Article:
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Brecon and
Abergavenny Canal
 
  Locks, aqueducts, and a tunnel  
 

Perhaps the most interesting surviving features of canals are the locks, (where sections of the waterway at different heights are connected) and aqueducts (where the canal is carried over rivers or valleys).

  The Brecon and Abergavenny Canal is just over 33 miles [53km] long, but it was built by following the shape of the land where possible, so that only six locks were needed. Although this made the canal longer it saved on the cost of building locks and also reduced delays to boat traffic. Lock at Llangynidr

Aqueduct
over the
River Usk
at Brynich

Aqueduct at Brynich One of the set of five of these locks at Aqueduct on 1888 map Llangynidr is shown in the fairly recent photograph above. A 23 mile [37km] section of the canal stayed on one level, even though it passes through very hilly countryside.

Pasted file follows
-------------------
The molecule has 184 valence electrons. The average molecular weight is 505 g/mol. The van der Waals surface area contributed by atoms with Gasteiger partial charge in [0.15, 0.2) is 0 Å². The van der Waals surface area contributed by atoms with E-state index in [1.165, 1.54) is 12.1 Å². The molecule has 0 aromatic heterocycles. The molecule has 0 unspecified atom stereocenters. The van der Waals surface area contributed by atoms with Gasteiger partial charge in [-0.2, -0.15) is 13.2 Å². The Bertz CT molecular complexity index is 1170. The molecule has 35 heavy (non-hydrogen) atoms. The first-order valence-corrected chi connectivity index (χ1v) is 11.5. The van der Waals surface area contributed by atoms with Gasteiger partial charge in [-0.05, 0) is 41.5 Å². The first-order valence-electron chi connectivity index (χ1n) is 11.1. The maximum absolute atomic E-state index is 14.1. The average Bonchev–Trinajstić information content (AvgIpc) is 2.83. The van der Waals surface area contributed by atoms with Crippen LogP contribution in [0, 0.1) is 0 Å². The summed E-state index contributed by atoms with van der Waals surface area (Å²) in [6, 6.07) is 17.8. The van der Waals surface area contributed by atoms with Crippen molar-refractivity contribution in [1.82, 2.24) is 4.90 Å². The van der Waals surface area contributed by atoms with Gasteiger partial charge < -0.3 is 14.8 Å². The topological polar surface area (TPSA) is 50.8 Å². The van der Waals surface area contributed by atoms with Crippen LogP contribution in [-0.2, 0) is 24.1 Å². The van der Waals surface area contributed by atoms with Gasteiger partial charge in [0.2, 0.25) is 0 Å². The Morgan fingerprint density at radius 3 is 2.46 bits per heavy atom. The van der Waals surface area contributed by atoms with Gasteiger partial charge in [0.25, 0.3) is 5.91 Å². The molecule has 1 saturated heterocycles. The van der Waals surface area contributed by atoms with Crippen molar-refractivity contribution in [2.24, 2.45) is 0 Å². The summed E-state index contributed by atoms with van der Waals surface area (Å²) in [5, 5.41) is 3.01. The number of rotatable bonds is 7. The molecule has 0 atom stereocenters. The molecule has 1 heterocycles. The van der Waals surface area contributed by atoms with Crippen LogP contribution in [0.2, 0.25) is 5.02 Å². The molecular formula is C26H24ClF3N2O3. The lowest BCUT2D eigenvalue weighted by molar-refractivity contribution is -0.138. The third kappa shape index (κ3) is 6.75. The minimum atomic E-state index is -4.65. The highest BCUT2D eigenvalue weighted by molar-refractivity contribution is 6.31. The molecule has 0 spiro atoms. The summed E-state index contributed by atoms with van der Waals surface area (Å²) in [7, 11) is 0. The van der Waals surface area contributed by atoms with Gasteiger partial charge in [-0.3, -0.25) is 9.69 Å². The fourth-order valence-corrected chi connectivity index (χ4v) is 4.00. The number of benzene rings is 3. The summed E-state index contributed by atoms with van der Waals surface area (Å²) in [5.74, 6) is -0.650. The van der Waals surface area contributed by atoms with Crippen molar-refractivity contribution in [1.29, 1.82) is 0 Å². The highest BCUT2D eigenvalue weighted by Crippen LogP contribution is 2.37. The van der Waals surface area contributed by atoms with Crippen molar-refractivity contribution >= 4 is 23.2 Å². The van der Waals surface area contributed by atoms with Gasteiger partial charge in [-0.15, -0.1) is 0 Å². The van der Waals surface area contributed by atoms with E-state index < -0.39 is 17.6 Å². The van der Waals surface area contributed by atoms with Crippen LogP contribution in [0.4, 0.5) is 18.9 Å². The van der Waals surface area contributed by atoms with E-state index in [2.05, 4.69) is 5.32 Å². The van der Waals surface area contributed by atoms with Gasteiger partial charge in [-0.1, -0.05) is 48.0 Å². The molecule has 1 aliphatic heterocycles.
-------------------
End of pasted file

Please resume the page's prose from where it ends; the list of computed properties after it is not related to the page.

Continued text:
There is an impressive four-arch aqueduct where the canal passes over the River Usk at Brynich, just below Brecon. It is shown in the old photograph on the left and on the 1888 map section on the right.
 

The line of the canal also features another aqueduct at Gilwern, which has only a single arch but is very high. This was part of a large embankment which crossed over the River Clydach and one of the early tramroads.
A tunnel was also built near Talybont, the
375 yards [343m] long Ashford Tunnel, which was only wide enough for a canal boat. The towing horse had to be led over the hill and the boat would be poled or 'legged' through the tunnel by men pushing against the walls.

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Canal boat in tunnel
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